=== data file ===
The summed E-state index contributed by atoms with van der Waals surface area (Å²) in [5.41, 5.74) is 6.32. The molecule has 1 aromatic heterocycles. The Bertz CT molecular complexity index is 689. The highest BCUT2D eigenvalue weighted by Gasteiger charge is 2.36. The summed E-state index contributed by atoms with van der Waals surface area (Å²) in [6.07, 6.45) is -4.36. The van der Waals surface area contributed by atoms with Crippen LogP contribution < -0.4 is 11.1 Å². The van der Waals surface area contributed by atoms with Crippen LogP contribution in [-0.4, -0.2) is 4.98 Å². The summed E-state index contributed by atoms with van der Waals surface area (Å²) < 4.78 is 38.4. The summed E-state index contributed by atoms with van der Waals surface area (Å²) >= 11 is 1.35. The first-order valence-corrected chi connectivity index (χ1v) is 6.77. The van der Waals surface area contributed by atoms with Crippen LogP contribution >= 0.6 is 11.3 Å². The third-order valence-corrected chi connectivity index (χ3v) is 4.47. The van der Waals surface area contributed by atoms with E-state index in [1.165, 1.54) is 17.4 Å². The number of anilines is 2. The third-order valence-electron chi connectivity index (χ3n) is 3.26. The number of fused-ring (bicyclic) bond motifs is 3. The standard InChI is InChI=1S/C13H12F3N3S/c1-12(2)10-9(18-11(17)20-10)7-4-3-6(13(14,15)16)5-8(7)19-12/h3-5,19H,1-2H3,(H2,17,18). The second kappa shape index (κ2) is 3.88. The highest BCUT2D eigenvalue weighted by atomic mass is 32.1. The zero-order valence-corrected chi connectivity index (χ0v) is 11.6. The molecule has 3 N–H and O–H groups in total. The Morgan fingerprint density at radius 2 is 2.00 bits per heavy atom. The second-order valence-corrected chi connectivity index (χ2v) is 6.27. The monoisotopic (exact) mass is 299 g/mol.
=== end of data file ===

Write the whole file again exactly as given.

The summed E-state index contributed by atoms with van der Waals surface area (Å²) in [5.41, 5.74) is 6.32. The molecule has 1 aromatic heterocycles. The Bertz CT molecular complexity index is 689. The highest BCUT2D eigenvalue weighted by Gasteiger charge is 2.36. The summed E-state index contributed by atoms with van der Waals surface area (Å²) in [6.07, 6.45) is -4.36. The van der Waals surface area contributed by atoms with Crippen LogP contribution < -0.4 is 11.1 Å². The van der Waals surface area contributed by atoms with Crippen LogP contribution in [-0.4, -0.2) is 4.98 Å². The summed E-state index contributed by atoms with van der Waals surface area (Å²) < 4.78 is 38.4. The summed E-state index contributed by atoms with van der Waals surface area (Å²) >= 11 is 1.35. The first-order valence-corrected chi connectivity index (χ1v) is 6.77. The van der Waals surface area contributed by atoms with Crippen LogP contribution >= 0.6 is 11.3 Å². The third-order valence-corrected chi connectivity index (χ3v) is 4.47. The van der Waals surface area contributed by atoms with E-state index in [1.165, 1.54) is 17.4 Å². The number of anilines is 2. The third-order valence-electron chi connectivity index (χ3n) is 3.26. The number of fused-ring (bicyclic) bond motifs is 3. The standard InChI is InChI=1S/C13H12F3N3S/c1-12(2)10-9(18-11(17)20-10)7-4-3-6(13(14,15)16)5-8(7)19-12/h3-5,19H,1-2H3,(H2,17,18). The second kappa shape index (κ2) is 3.88. The highest BCUT2D eigenvalue weighted by atomic mass is 32.1. The zero-order valence-corrected chi connectivity index (χ0v) is 11.6. The molecule has 3 N–H and O–H groups in total. The Morgan fingerprint density at radius 2 is 2.00 bits per heavy atom. The second-order valence-corrected chi connectivity index (χ2v) is 6.27. The monoisotopic (exact) mass is 299 g/mol.